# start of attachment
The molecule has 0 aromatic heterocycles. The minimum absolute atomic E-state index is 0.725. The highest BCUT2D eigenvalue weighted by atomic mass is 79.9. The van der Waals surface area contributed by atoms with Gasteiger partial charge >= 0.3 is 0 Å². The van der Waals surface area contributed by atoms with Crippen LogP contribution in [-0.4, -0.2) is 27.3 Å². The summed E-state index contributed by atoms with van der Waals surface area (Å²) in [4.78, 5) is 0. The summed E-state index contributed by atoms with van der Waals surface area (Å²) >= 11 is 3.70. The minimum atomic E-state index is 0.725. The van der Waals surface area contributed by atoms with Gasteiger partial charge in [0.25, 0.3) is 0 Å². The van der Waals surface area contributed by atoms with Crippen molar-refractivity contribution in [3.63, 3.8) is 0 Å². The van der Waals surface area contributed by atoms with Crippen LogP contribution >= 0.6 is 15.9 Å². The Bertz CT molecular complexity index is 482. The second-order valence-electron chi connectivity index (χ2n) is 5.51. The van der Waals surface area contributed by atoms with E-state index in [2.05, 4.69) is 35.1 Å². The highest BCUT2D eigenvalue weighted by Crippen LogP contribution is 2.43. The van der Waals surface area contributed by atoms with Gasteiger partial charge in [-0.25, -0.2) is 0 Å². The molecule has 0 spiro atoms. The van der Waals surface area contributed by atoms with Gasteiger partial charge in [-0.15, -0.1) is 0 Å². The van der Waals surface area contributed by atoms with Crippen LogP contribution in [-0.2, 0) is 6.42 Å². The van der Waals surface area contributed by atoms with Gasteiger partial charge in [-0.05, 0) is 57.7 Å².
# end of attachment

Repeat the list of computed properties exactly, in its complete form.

The molecule has 0 aromatic heterocycles. The minimum absolute atomic E-state index is 0.725. The highest BCUT2D eigenvalue weighted by atomic mass is 79.9. The van der Waals surface area contributed by atoms with Gasteiger partial charge >= 0.3 is 0 Å². The van der Waals surface area contributed by atoms with Crippen LogP contribution in [-0.4, -0.2) is 27.3 Å². The summed E-state index contributed by atoms with van der Waals surface area (Å²) in [4.78, 5) is 0. The summed E-state index contributed by atoms with van der Waals surface area (Å²) >= 11 is 3.70. The minimum atomic E-state index is 0.725. The van der Waals surface area contributed by atoms with Gasteiger partial charge in [0.25, 0.3) is 0 Å². The van der Waals surface area contributed by atoms with Crippen molar-refractivity contribution in [3.63, 3.8) is 0 Å². The van der Waals surface area contributed by atoms with Crippen LogP contribution >= 0.6 is 15.9 Å². The Bertz CT molecular complexity index is 482. The second-order valence-electron chi connectivity index (χ2n) is 5.51. The van der Waals surface area contributed by atoms with E-state index in [2.05, 4.69) is 35.1 Å². The highest BCUT2D eigenvalue weighted by Crippen LogP contribution is 2.43. The van der Waals surface area contributed by atoms with Gasteiger partial charge in [-0.25, -0.2) is 0 Å². The molecule has 0 spiro atoms. The van der Waals surface area contributed by atoms with Gasteiger partial charge in [-0.15, -0.1) is 0 Å². The van der Waals surface area contributed by atoms with Crippen LogP contribution in [-0.2, 0) is 6.42 Å². The van der Waals surface area contributed by atoms with Gasteiger partial charge in [-0.05, 0) is 57.7 Å².